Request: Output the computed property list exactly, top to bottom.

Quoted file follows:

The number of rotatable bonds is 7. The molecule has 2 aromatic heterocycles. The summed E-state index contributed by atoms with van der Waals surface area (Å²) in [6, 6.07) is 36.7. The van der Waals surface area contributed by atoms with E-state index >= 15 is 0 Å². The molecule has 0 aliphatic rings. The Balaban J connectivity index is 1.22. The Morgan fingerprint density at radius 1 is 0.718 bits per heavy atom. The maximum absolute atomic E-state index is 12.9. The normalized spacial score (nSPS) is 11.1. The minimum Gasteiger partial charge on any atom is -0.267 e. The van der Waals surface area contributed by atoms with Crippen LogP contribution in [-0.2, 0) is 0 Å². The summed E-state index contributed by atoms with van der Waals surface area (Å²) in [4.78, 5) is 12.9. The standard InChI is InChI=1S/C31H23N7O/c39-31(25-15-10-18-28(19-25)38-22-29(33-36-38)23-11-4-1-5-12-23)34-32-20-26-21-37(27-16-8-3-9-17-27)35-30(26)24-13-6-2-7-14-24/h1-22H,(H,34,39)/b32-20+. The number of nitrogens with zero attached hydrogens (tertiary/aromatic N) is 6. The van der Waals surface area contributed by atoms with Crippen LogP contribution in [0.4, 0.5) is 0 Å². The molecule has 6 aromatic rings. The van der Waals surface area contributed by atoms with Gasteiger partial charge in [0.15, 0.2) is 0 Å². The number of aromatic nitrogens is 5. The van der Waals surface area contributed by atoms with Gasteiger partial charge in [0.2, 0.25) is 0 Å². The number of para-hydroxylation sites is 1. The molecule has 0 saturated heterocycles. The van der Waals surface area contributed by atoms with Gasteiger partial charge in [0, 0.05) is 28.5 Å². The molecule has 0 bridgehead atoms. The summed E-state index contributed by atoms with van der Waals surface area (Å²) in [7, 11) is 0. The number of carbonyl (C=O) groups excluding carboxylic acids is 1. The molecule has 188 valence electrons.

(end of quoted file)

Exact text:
The number of rotatable bonds is 7. The molecule has 2 aromatic heterocycles. The summed E-state index contributed by atoms with van der Waals surface area (Å²) in [6, 6.07) is 36.7. The van der Waals surface area contributed by atoms with E-state index >= 15 is 0 Å². The molecule has 0 aliphatic rings. The Balaban J connectivity index is 1.22. The Morgan fingerprint density at radius 1 is 0.718 bits per heavy atom. The maximum absolute atomic E-state index is 12.9. The normalized spacial score (nSPS) is 11.1. The minimum Gasteiger partial charge on any atom is -0.267 e. The van der Waals surface area contributed by atoms with Crippen LogP contribution in [-0.2, 0) is 0 Å². The summed E-state index contributed by atoms with van der Waals surface area (Å²) in [4.78, 5) is 12.9. The standard InChI is InChI=1S/C31H23N7O/c39-31(25-15-10-18-28(19-25)38-22-29(33-36-38)23-11-4-1-5-12-23)34-32-20-26-21-37(27-16-8-3-9-17-27)35-30(26)24-13-6-2-7-14-24/h1-22H,(H,34,39)/b32-20+. The number of nitrogens with zero attached hydrogens (tertiary/aromatic N) is 6. The van der Waals surface area contributed by atoms with Crippen LogP contribution in [0.4, 0.5) is 0 Å². The molecule has 6 aromatic rings. The van der Waals surface area contributed by atoms with Gasteiger partial charge in [0.15, 0.2) is 0 Å². The number of aromatic nitrogens is 5. The van der Waals surface area contributed by atoms with Gasteiger partial charge in [0.2, 0.25) is 0 Å². The number of para-hydroxylation sites is 1. The molecule has 0 saturated heterocycles. The van der Waals surface area contributed by atoms with Gasteiger partial charge in [0, 0.05) is 28.5 Å². The molecule has 0 bridgehead atoms. The summed E-state index contributed by atoms with van der Waals surface area (Å²) in [7, 11) is 0. The number of carbonyl (C=O) groups excluding carboxylic acids is 1. The molecule has 188 valence electrons.